Theoretically, the scope and structure of stabilization policies should thus depend substantially on the political ideology of the incumbent government, as ideal views of government intervention and the market economy differ greatly across the ideological policy spectrum. In other words, we ask whether the very mixed findings in existing studies are caused by ideological differences across governments deciding and implementing crisis policy.
Second, we argue that a transitional gains trap, as well as the democratic political dynamics of rent-seeking and lobbyism by interest groups, may prevent crisis policies from being rolled back when the crisis is over. If such effects are prevalent in most middle- and high-income societies, temporary crisis policies may become permanent, as quipped by Milton Friedman.
We test these propositions in a panel of 69 countries with Western political institutions observed between 1975 and 2015 for which we have our three main variables: 1) measures of the size of the government and the degree of market regulations; 2) measures of economic crises; and 3) a measure of the ideological position of the government on economic issues.
Comparing the development of government size and regulatory activity since 1975, we find that both indicators have actually declined over the total time period under observation. Still, anti-crisis policies are substantially more interventionist in countries where the incumbent government is politically on the left. Interestingly, we also find evidence of policy ratchets, meaning that certain crisis policies tend to become permanent, regardless of the ideology of successive governments in power. This means that, for example, a following right-wing government typically does not reverse the crisis-driven interventions.
Finally, when separating multi-year crises from single-year recessions, we find that the more severe economic crises create stronger incentives for policymakers of all political ideologies to relax constraints on government spending and augment the regulatory activities of government, but these tendencies remain much stronger for left-leaning governments.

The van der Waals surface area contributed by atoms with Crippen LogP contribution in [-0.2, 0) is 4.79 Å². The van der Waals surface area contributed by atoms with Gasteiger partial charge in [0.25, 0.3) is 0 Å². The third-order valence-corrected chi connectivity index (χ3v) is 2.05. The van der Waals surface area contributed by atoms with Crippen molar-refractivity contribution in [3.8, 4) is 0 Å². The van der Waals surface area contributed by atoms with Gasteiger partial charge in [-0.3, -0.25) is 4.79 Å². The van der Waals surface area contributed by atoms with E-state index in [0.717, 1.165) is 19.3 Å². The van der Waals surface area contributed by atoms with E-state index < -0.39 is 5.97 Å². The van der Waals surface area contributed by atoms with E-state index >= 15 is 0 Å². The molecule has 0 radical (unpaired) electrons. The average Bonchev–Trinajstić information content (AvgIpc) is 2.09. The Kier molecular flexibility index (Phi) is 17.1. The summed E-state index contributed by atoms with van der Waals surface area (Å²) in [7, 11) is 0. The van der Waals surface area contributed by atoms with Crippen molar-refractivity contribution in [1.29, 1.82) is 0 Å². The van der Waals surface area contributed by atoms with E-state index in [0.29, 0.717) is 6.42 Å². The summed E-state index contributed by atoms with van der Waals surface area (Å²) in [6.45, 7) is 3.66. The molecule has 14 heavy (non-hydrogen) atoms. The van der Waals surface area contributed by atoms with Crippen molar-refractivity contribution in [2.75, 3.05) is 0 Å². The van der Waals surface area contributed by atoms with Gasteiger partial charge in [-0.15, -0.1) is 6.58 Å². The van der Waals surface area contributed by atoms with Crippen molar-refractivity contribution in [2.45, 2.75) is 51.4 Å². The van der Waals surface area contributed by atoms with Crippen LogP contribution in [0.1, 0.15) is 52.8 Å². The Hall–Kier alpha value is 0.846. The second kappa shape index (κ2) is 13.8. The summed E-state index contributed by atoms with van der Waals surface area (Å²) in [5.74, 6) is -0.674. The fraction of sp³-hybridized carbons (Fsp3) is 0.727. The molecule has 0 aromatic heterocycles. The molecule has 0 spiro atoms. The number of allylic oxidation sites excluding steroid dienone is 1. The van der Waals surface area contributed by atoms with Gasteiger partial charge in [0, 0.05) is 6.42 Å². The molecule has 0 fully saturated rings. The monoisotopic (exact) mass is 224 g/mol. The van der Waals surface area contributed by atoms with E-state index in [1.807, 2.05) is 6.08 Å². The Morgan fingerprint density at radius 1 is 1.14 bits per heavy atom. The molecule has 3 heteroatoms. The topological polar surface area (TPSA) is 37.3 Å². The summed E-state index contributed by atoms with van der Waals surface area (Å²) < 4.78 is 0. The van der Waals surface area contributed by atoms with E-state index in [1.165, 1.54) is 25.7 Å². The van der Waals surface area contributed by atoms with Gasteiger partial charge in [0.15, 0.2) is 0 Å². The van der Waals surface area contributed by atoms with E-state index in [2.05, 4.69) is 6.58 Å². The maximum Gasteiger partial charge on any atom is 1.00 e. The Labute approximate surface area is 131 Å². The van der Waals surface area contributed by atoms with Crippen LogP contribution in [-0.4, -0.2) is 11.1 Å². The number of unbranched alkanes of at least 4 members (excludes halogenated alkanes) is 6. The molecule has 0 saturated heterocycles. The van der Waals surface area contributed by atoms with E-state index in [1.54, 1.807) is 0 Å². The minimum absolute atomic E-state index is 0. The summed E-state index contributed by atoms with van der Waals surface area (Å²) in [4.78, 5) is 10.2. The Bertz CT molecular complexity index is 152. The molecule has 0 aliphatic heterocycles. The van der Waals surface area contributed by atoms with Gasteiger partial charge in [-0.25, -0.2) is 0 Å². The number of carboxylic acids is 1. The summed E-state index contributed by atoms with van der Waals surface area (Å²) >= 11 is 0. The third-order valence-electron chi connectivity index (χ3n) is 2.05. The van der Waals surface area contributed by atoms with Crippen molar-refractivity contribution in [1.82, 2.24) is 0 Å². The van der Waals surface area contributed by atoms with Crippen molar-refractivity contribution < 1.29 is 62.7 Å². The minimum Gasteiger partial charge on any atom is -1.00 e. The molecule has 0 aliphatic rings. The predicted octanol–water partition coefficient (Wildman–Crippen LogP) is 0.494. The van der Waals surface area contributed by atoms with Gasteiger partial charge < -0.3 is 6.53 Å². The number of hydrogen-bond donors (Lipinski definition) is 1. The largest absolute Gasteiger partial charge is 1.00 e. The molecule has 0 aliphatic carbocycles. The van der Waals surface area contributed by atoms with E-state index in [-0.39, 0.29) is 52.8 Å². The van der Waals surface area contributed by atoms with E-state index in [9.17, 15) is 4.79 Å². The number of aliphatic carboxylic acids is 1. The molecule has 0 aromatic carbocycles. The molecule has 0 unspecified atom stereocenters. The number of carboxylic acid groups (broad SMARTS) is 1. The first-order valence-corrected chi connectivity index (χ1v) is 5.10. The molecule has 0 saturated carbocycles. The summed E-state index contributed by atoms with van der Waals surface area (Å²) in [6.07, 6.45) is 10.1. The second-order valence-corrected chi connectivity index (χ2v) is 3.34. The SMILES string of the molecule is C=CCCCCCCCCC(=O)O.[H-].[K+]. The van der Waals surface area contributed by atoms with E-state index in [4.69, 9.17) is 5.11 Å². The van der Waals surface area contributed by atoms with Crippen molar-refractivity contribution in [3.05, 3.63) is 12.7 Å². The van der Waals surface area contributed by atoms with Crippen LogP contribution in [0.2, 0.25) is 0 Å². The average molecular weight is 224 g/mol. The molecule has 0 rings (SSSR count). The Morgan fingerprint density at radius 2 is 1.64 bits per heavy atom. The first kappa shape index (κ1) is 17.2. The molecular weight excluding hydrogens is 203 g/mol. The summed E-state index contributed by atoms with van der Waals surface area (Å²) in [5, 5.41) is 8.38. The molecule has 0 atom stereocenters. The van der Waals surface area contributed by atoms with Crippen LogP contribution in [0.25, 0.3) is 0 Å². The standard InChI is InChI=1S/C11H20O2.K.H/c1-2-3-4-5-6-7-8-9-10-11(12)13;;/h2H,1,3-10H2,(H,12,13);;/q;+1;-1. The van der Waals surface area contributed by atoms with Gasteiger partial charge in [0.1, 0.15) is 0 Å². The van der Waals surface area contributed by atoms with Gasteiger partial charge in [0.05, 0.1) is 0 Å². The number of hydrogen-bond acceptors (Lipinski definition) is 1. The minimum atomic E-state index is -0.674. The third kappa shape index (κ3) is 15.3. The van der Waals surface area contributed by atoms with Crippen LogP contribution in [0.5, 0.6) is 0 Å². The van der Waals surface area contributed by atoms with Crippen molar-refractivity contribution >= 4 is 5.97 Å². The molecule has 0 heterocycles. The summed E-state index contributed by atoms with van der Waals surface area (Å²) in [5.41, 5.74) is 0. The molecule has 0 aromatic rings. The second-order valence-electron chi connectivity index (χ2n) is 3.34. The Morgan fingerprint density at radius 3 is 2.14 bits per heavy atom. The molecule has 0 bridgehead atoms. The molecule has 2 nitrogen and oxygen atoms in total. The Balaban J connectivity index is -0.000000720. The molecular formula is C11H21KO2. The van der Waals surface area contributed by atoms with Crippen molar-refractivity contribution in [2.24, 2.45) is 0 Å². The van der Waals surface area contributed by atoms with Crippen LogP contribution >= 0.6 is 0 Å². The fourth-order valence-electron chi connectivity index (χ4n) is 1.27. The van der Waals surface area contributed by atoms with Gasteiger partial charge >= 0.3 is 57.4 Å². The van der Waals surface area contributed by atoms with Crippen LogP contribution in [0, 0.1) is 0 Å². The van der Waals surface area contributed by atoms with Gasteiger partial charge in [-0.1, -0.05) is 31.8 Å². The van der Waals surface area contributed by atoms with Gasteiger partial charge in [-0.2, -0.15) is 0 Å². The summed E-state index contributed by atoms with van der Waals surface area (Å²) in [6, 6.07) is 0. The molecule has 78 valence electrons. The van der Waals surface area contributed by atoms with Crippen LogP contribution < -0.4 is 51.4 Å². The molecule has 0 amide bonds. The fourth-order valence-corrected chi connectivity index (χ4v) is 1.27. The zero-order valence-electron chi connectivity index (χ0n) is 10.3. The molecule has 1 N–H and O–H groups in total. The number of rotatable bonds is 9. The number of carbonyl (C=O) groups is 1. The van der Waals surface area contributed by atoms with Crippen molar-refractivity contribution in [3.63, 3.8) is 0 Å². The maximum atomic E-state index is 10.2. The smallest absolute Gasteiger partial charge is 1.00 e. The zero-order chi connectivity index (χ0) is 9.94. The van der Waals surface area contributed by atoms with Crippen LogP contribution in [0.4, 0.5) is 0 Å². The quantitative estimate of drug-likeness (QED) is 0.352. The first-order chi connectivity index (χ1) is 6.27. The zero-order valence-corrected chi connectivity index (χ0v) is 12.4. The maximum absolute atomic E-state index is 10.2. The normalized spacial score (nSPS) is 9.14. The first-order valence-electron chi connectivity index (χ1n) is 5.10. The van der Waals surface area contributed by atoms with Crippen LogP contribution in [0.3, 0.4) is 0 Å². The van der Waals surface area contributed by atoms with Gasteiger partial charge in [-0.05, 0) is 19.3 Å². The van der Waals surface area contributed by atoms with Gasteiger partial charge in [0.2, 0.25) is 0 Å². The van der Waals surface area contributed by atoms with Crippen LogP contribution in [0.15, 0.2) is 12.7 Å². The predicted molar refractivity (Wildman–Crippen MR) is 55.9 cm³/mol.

As such, we argue that the confusingly mixed evidence in previous studies is a consequence of the ideological heterogeneity in crisis policies, but also that the combination of ideological crisis policy and policy ratchets holds a final implication. While rolling back the public sector in size and scope is evidently possible, our results show that, on average, it does not clearly occur as an ideologically driven reaction to anti-crisis policies. In other words, policies implemented in and immediately after economic crises often come to permanently characterize countries’ economic policies.
You can read the full article in Political Studies here.
Christian Bjørnskov is Professor of Economics at the Department of Economics, Aarhus University, in Aarhus, Denmark, and Affiliated Researcher at the Research Institute of Industrial Economics (IFN) in Stockholm, Sweden. Most of his research focuses on the political economy of institutions. Martin Rode is Assistant Professor of Economics at the Department of Economics, Universidad de Navarra, in Pamplona, Spain. His research focuses on political economy and public policy.